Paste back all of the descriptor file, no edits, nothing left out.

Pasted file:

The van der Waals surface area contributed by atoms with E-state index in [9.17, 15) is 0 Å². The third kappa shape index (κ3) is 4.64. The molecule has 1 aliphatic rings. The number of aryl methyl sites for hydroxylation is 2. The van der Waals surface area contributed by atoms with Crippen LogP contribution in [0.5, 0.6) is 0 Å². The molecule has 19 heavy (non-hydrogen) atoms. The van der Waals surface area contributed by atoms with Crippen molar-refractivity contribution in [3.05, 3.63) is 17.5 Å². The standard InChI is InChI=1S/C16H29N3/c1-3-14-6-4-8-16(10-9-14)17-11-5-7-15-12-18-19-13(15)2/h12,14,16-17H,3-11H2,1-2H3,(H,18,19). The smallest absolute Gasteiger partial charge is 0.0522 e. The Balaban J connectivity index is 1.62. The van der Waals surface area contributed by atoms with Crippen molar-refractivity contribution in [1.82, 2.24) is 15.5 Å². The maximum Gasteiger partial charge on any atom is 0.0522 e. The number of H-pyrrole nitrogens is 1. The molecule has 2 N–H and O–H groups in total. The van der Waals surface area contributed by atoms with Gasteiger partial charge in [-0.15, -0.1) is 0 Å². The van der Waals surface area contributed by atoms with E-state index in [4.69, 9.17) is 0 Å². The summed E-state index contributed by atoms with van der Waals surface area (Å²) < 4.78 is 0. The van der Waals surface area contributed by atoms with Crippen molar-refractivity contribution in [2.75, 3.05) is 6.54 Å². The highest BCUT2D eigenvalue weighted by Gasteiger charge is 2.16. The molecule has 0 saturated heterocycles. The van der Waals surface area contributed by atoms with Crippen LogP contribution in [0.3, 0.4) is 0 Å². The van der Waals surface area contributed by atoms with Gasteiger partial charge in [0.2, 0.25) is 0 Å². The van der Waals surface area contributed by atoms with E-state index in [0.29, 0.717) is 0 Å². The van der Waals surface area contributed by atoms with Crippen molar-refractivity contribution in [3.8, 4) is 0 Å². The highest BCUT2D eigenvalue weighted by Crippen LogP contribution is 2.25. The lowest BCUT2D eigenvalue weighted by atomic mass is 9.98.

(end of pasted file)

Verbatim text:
The van der Waals surface area contributed by atoms with E-state index in [9.17, 15) is 0 Å². The third kappa shape index (κ3) is 4.64. The molecule has 1 aliphatic rings. The number of aryl methyl sites for hydroxylation is 2. The van der Waals surface area contributed by atoms with Crippen LogP contribution in [0.5, 0.6) is 0 Å². The molecule has 19 heavy (non-hydrogen) atoms. The van der Waals surface area contributed by atoms with Crippen molar-refractivity contribution in [3.05, 3.63) is 17.5 Å². The standard InChI is InChI=1S/C16H29N3/c1-3-14-6-4-8-16(10-9-14)17-11-5-7-15-12-18-19-13(15)2/h12,14,16-17H,3-11H2,1-2H3,(H,18,19). The smallest absolute Gasteiger partial charge is 0.0522 e. The Balaban J connectivity index is 1.62. The van der Waals surface area contributed by atoms with Crippen molar-refractivity contribution in [1.82, 2.24) is 15.5 Å². The maximum Gasteiger partial charge on any atom is 0.0522 e. The number of H-pyrrole nitrogens is 1. The molecule has 2 N–H and O–H groups in total. The van der Waals surface area contributed by atoms with Gasteiger partial charge in [-0.15, -0.1) is 0 Å². The van der Waals surface area contributed by atoms with E-state index in [4.69, 9.17) is 0 Å². The summed E-state index contributed by atoms with van der Waals surface area (Å²) < 4.78 is 0. The van der Waals surface area contributed by atoms with Crippen molar-refractivity contribution in [2.75, 3.05) is 6.54 Å². The highest BCUT2D eigenvalue weighted by Gasteiger charge is 2.16. The molecule has 0 saturated heterocycles. The van der Waals surface area contributed by atoms with Crippen LogP contribution in [0.3, 0.4) is 0 Å². The van der Waals surface area contributed by atoms with Gasteiger partial charge in [0.2, 0.25) is 0 Å². The van der Waals surface area contributed by atoms with E-state index in [0.29, 0.717) is 0 Å². The van der Waals surface area contributed by atoms with Crippen molar-refractivity contribution in [3.8, 4) is 0 Å². The highest BCUT2D eigenvalue weighted by Crippen LogP contribution is 2.25. The lowest BCUT2D eigenvalue weighted by atomic mass is 9.98.